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Having come up to the Romantic Age, with which this series started, in my 52nd essay, I had thought to conclude it, with a year gone by. But I realized that I should not omit the beginnings of English poetry, or rather the beginning of what can be attributed to a known writer.

I refer to Geoffrey Chaucer, whose Canterbury Tales began the whole business, and which still stands as one of the most remarkable poems in the language. When I say the language, I use the term loosely, for Chaucer wrote before the age of print. It was print that set language in stone as it were, so that we can readily understand what Shakespeare wrote, though 400 years have passed. There were only 200 years between Chaucer and Shakespeare, but the language they used is poles apart. So reading Chaucer now in the original is only possible for dedicated students of English Literature.

I think this would have put me off, for I found extremely painful having to read the other string to Chaucer’s bow, Troilus and Cressida, for my Advanced Levels. But fortunately I had been introduced previously to Chaucer by perhaps the most inspiring teacher in my time at S. Thomas’, Anton Tissera, who had one period a week with us when we were not yet teenagers. He would read from the literature he enjoyed, which was not always to the taste of my fellow students. So sometimes the class seemed a private lesson between him and me, and I cannot thank him enough for the wonders to which he introduced us, nearly half a century ago.

Amongst these was the Coghill translation of Chaucer, and I went out and found myself a copy straight away, and devoured it. Some of the stories were not as jolly as the sample he had introduced us to, but much of it was wonderful, with a range of styles and subject matter, including mildly pornographic stuff which was most welcome at that age.

The tales were those told, to pass the long journey, by a range of pilgrims to the shrine of Thomas Beckett at Canterbury. The tellers ranged from the lordly knight to the lusty miller, with clerics of all shades and hues thrown in. Nearly all the tales are worth reading, but I shall be able here only to cite a few lines from a few of the tales. And it is perhaps even more fascination to read some of the descriptions Chaucer uses to bring his various characters to life.

Most notable perhaps was the Wife of Bath, a jolly housewife who could more than hold her own with the men –

A worthy woman from beside Bath city   Was with us, somewhat deaf, which was a pity.   In making cloth she showed so great a bent   She bettered those of Ypres and of Ghent.   In all the parish not a dame dared stir  Towards the altar steps in front of her,   And if indeed they did, so wrath was she  As to be quite put out of charity.  Her kerchiefs were of finely woven ground;  The ones she wore on Sunday, on her head.  Her hose were of the finest scarlet red  And gartered tight; her shoes were soft and new.  Bold was her face, handsome, and red in hue.  A worthy woman all her life, what’s more  She’d had five husbands, all at the church door,  Apart from other company in youth;  No need just now to speak of that, forsooth.  And she had thrice been to Jerusalem,  Seen many strange rivers and passed over them;  She’d been to Rome and also to Boulogne,  St. James of Compostella and Cologne,  And she was skilled in wandering by the way.  She had gap-teeth, set widely, truth to say.  Easily on an ambling horse she sat  Well wimpled up, and on her head a hat  As broad as is a buckler or a shield;  She had a flowing mantle that concealed  Large hips, her heels spurred sharply under that.   n company she liked to laugh and chat  And knew the remedies for love’s mischances,  An art in which she knew the oldest dances.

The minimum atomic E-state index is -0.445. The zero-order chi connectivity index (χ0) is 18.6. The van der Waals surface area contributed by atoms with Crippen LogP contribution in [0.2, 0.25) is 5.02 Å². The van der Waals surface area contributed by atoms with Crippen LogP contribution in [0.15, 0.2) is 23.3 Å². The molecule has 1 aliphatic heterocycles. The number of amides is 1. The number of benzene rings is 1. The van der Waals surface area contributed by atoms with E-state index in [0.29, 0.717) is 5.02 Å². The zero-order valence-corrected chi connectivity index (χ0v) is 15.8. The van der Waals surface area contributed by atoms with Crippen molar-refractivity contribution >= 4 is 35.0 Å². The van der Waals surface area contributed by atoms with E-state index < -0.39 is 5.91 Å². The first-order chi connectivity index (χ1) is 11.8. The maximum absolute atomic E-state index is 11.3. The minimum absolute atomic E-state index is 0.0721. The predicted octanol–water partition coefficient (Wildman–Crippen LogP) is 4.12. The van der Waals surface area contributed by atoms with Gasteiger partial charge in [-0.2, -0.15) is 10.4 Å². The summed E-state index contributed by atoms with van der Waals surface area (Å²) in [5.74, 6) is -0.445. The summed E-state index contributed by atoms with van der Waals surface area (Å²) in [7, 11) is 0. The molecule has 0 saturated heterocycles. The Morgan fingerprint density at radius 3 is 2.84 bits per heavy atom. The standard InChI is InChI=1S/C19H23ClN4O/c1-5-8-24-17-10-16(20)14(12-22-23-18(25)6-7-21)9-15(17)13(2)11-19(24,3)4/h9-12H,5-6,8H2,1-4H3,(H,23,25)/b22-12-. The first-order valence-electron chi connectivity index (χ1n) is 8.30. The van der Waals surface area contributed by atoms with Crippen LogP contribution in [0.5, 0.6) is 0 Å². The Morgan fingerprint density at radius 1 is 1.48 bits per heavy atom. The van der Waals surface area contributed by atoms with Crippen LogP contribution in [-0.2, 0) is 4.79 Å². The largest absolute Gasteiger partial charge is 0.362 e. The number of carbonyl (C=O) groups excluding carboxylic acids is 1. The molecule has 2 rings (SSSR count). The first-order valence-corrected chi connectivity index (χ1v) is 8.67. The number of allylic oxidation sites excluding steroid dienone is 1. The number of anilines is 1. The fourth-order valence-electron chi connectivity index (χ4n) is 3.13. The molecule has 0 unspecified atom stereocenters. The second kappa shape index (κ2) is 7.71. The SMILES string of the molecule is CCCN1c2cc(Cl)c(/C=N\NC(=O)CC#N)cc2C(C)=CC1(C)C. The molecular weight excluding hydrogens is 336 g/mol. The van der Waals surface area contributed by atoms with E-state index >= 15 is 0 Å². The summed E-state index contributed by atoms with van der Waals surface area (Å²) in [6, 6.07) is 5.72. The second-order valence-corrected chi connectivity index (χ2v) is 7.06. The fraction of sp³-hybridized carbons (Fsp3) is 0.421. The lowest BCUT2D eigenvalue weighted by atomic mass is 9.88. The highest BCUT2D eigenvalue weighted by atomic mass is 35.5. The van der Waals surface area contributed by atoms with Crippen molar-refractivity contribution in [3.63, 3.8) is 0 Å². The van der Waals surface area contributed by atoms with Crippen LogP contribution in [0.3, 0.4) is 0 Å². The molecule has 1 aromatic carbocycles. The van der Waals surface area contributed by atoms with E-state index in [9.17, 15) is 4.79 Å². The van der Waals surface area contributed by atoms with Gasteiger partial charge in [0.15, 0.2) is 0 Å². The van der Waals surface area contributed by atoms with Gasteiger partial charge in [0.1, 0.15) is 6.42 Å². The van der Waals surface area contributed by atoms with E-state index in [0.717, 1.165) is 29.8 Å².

In marked contrast was the Prioress, who is the subject of Chaucer’s sharpest irony, given the elegance with which she dresses, and the unusual nature of the motto she flaunts –

There also was a Nun, a Prioress,  Her way of smiling very simple and coy.  Her greatest oath was only “By St. Loy!”  And she was known as Madam Eglantyne.  And well she sang a service, with a fine  Intoning through her nose, as was most seemly,  And she spoke daintily in French, extremely,  After the school of Stratford-atte-Bowe;  French in the Paris style she did not know.  At meat her manners were well taught withal;  No morsel from her lips did she let fall,  Nor dipped her fingers in the sauce too deep;  But she could carry a morsel up and keep  The smallest drop from falling on her breast.  For courtliness she had a special zest,  And she would wipe her upper lip so clean  That not a trace of grease was to be seen  Upon the cup when she had drunk; to eat,  She reached a hand sedately for the meat.  She certainly was very entertaining,  Pleasant and friendly in her ways, and straining  To counterfeit a courtly kind of grace,  A stately bearing fitting to her place,  And to seem dignified in all her dealings.  As for her sympathies and tender feelings,  She was so charitably solicitous  She used to weep if she but saw a mouse  Caught in a trap, if it were dead or bleeding.  And she had little dogs she would be feeding  With roasted flesh, or milk, or fine white bread.  And bitterly she wept if one were dead  Or someone took a stick and made it smart;  She was all sentiment and tender heart.  Her veil was gathered in a seemly way,  Her nose was elegant, her eyes glass-gray;  Her mouth was very small, but soft and red,  Her forehead, certainly, was fair of spread,  Almost a span across the brows, I own;  She was indeed by no means undergrown.  Her cloak, I noticed, had a graceful charm.  She wore a coral trinket on her arm,  A set of beads, the gaudies tricked in green,  Whence hung a golden brooch of brightest sheen  On which there first was graven a crowned A,  And lower, Amor vincit omnia.     (Latin for “Love conquers all”)